July 30, 2016, Mile 2009: Up the Ridge and Around the Corner

At Wasco Lake, mile 2009

As I mentioned, today required an early start. I left camp long before the dining hall opened, although I did sneak in long enough to drink my fill of orange juice from the always-available dispenser.

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Today’s hike began with a long, flat ramble up to Santiam Pass (Highway 20), mile 1999. There is a large trailhead on the north side of the road. Blanche, a local and well-known trail angel, was dropping off two hikers whom she had driven up from Sisters. She wanted to know if I would like to head down the hill to Sisters, and I had to decline three times.

Once across the road, the trail headed almost straight up the exposed ridge. I used my umbrella again; while it takes some adjustment, it can be pretty effective against this kind of situation.

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I climbed and climbed, into an area where the green was slowly taking over the burn.

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I rounded a corner, and then…Three Fingered Jack was right in my face.

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What an incredible view. The trail winds around the west side of the extinct volcano, and crosses up and down over multiple dry glacial stream beds. It was lovely.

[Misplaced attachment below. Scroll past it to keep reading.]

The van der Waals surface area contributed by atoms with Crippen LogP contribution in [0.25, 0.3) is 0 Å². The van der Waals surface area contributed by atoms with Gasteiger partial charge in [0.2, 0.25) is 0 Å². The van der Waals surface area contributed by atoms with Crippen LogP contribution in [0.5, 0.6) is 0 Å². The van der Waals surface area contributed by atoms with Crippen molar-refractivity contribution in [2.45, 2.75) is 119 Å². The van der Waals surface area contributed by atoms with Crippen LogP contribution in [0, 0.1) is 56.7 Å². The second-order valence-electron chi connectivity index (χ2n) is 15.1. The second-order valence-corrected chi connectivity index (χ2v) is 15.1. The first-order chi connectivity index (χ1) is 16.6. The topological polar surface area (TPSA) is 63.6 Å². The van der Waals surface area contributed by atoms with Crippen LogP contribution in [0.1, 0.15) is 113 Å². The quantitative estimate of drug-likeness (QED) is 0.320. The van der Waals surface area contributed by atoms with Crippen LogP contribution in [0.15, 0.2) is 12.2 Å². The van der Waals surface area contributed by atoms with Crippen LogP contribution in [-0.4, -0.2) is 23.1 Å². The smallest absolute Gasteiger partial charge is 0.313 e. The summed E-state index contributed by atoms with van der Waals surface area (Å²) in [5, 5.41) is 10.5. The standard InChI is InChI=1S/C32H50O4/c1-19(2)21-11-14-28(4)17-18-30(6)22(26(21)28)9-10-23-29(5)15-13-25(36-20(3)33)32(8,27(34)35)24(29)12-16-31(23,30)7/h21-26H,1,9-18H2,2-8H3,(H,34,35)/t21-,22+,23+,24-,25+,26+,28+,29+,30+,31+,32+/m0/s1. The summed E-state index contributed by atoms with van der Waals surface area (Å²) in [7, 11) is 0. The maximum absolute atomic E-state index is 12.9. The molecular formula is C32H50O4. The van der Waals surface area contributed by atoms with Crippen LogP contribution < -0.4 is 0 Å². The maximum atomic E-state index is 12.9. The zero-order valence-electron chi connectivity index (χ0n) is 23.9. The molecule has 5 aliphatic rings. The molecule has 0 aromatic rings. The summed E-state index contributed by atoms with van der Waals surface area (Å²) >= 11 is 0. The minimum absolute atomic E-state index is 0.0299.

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I rounded another corner, and then…Mt. Jefferson. It wasn’t as close, but it was there, and provided a bit of motivation for this tired hiker. I slowly descended to the lakes basin around Minto Pass, and hiked down a steep approach trail to Wasco Lake 2009.

As it was the weekend, I didn’t see any sites at all, but when I backtracked, I saw a couple in a medium sized site. I said hi, and said that I didn’t take up very much room; would they mind if I pitched my tent off in a corner? Then I saw their PCT trail crew hard hats, and all was grand.

They went off to the adjacent site, occupied by the other couple in the trail crew. And after a few minutes, they invited me to come join them. BYO dinner, and good conversation.

Tomorrow I’m sleeping later, and focusing on going a bit slower. I need to hike for me, not for some mythical mileage. And over the next few days I’m setting up for Russell Creek. It’s a potentially dangerous ford, which means I’ll need to camp close by and plan to cross early in the morning (glacial streams increase in flow the later you are into a warm day). To set up for this, I’ll need two shorter days. It’s all a balancing act.

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